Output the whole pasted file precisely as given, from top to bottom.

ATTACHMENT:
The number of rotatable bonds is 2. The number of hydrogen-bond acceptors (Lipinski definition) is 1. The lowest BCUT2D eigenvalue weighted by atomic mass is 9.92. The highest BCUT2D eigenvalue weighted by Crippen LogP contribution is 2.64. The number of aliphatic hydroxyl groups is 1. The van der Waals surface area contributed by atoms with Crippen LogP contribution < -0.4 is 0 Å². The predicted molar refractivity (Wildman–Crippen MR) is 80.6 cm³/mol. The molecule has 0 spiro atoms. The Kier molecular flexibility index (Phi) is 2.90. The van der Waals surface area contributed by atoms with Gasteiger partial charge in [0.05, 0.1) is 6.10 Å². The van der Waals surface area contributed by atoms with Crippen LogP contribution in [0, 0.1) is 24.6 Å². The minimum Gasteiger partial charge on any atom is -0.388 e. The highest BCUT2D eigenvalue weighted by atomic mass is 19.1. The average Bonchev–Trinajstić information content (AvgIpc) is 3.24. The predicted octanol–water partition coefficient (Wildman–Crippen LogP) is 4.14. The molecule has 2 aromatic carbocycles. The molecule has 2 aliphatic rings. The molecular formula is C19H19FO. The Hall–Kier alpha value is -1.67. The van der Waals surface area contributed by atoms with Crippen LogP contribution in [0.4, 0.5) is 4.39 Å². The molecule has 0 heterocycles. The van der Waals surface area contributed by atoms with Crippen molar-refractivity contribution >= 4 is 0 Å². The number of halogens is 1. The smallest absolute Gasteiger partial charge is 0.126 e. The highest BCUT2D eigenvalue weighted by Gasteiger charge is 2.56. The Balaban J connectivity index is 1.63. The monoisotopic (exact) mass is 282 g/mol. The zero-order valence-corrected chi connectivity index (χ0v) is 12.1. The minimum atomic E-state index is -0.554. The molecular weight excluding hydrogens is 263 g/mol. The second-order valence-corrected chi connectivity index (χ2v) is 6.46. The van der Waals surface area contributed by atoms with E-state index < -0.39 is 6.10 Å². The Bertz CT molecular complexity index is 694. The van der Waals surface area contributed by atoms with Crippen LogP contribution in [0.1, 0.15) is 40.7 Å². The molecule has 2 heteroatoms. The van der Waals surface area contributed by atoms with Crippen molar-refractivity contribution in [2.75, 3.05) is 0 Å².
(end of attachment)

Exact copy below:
The number of rotatable bonds is 2. The number of hydrogen-bond acceptors (Lipinski definition) is 1. The lowest BCUT2D eigenvalue weighted by atomic mass is 9.92. The highest BCUT2D eigenvalue weighted by Crippen LogP contribution is 2.64. The number of aliphatic hydroxyl groups is 1. The van der Waals surface area contributed by atoms with Crippen LogP contribution < -0.4 is 0 Å². The predicted molar refractivity (Wildman–Crippen MR) is 80.6 cm³/mol. The molecule has 0 spiro atoms. The Kier molecular flexibility index (Phi) is 2.90. The van der Waals surface area contributed by atoms with Gasteiger partial charge in [0.05, 0.1) is 6.10 Å². The van der Waals surface area contributed by atoms with Crippen LogP contribution in [0, 0.1) is 24.6 Å². The minimum Gasteiger partial charge on any atom is -0.388 e. The highest BCUT2D eigenvalue weighted by atomic mass is 19.1. The average Bonchev–Trinajstić information content (AvgIpc) is 3.24. The predicted octanol–water partition coefficient (Wildman–Crippen LogP) is 4.14. The molecule has 2 aromatic carbocycles. The molecule has 2 aliphatic rings. The molecular formula is C19H19FO. The Hall–Kier alpha value is -1.67. The van der Waals surface area contributed by atoms with Crippen LogP contribution in [0.4, 0.5) is 4.39 Å². The molecule has 0 heterocycles. The van der Waals surface area contributed by atoms with Crippen molar-refractivity contribution >= 4 is 0 Å². The number of halogens is 1. The smallest absolute Gasteiger partial charge is 0.126 e. The highest BCUT2D eigenvalue weighted by Gasteiger charge is 2.56. The Balaban J connectivity index is 1.63. The monoisotopic (exact) mass is 282 g/mol. The zero-order valence-corrected chi connectivity index (χ0v) is 12.1. The minimum atomic E-state index is -0.554. The molecular weight excluding hydrogens is 263 g/mol. The second-order valence-corrected chi connectivity index (χ2v) is 6.46. The van der Waals surface area contributed by atoms with E-state index < -0.39 is 6.10 Å². The Bertz CT molecular complexity index is 694. The van der Waals surface area contributed by atoms with Crippen LogP contribution in [0.1, 0.15) is 40.7 Å². The molecule has 2 heteroatoms. The van der Waals surface area contributed by atoms with Crippen molar-refractivity contribution in [2.75, 3.05) is 0 Å².